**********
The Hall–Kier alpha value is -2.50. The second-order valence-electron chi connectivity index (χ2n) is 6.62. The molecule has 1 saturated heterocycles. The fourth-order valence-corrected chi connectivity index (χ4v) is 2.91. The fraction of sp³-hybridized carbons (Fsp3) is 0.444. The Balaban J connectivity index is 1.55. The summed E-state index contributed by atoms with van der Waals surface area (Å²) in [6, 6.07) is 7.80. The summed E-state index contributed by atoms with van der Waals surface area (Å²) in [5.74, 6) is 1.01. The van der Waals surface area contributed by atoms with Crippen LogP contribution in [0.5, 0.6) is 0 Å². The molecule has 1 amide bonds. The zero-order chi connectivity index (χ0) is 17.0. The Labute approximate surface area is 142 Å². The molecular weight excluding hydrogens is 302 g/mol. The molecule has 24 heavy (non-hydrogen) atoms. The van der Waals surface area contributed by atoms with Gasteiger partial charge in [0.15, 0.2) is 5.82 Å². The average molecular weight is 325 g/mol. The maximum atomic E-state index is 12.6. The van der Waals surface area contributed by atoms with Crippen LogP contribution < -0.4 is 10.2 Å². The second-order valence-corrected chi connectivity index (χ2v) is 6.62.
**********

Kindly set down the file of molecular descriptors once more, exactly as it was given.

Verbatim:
The Hall–Kier alpha value is -2.50. The second-order valence-electron chi connectivity index (χ2n) is 6.62. The molecule has 1 saturated heterocycles. The fourth-order valence-corrected chi connectivity index (χ4v) is 2.91. The fraction of sp³-hybridized carbons (Fsp3) is 0.444. The Balaban J connectivity index is 1.55. The summed E-state index contributed by atoms with van der Waals surface area (Å²) in [6, 6.07) is 7.80. The summed E-state index contributed by atoms with van der Waals surface area (Å²) in [5.74, 6) is 1.01. The van der Waals surface area contributed by atoms with Crippen LogP contribution in [0.5, 0.6) is 0 Å². The molecule has 1 amide bonds. The zero-order chi connectivity index (χ0) is 17.0. The Labute approximate surface area is 142 Å². The molecular weight excluding hydrogens is 302 g/mol. The molecule has 24 heavy (non-hydrogen) atoms. The van der Waals surface area contributed by atoms with Gasteiger partial charge in [0.15, 0.2) is 5.82 Å². The average molecular weight is 325 g/mol. The maximum atomic E-state index is 12.6. The van der Waals surface area contributed by atoms with Crippen LogP contribution < -0.4 is 10.2 Å². The second-order valence-corrected chi connectivity index (χ2v) is 6.62.